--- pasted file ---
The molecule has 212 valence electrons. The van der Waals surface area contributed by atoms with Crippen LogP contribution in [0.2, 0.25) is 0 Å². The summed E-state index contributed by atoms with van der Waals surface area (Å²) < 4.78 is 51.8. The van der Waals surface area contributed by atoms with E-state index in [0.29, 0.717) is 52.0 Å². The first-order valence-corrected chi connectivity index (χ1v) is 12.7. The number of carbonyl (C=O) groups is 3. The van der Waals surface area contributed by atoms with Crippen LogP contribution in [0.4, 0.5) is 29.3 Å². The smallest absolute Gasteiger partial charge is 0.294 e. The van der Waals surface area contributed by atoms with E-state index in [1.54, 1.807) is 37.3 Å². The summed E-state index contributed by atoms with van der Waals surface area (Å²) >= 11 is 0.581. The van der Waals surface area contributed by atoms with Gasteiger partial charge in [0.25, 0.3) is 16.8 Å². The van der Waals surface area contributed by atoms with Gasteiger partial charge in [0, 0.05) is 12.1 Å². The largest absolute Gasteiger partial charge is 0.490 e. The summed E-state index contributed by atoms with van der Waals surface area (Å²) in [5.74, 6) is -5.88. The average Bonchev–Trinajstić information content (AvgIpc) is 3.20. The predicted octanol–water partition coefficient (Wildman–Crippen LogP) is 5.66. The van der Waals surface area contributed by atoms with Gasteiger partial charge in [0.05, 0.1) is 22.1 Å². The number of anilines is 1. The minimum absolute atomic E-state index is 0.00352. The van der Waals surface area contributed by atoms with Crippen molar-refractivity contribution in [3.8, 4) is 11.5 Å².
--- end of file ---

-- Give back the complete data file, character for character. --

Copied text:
The molecule has 212 valence electrons. The van der Waals surface area contributed by atoms with Crippen LogP contribution in [0.2, 0.25) is 0 Å². The summed E-state index contributed by atoms with van der Waals surface area (Å²) < 4.78 is 51.8. The van der Waals surface area contributed by atoms with E-state index in [0.29, 0.717) is 52.0 Å². The first-order valence-corrected chi connectivity index (χ1v) is 12.7. The number of carbonyl (C=O) groups is 3. The van der Waals surface area contributed by atoms with Crippen LogP contribution in [0.4, 0.5) is 29.3 Å². The smallest absolute Gasteiger partial charge is 0.294 e. The van der Waals surface area contributed by atoms with E-state index in [1.54, 1.807) is 37.3 Å². The summed E-state index contributed by atoms with van der Waals surface area (Å²) >= 11 is 0.581. The van der Waals surface area contributed by atoms with Gasteiger partial charge in [0.25, 0.3) is 16.8 Å². The van der Waals surface area contributed by atoms with Gasteiger partial charge in [0, 0.05) is 12.1 Å². The largest absolute Gasteiger partial charge is 0.490 e. The summed E-state index contributed by atoms with van der Waals surface area (Å²) in [5.74, 6) is -5.88. The average Bonchev–Trinajstić information content (AvgIpc) is 3.20. The predicted octanol–water partition coefficient (Wildman–Crippen LogP) is 5.66. The van der Waals surface area contributed by atoms with Gasteiger partial charge in [0.05, 0.1) is 22.1 Å². The number of anilines is 1. The minimum absolute atomic E-state index is 0.00352. The van der Waals surface area contributed by atoms with Crippen molar-refractivity contribution in [3.8, 4) is 11.5 Å².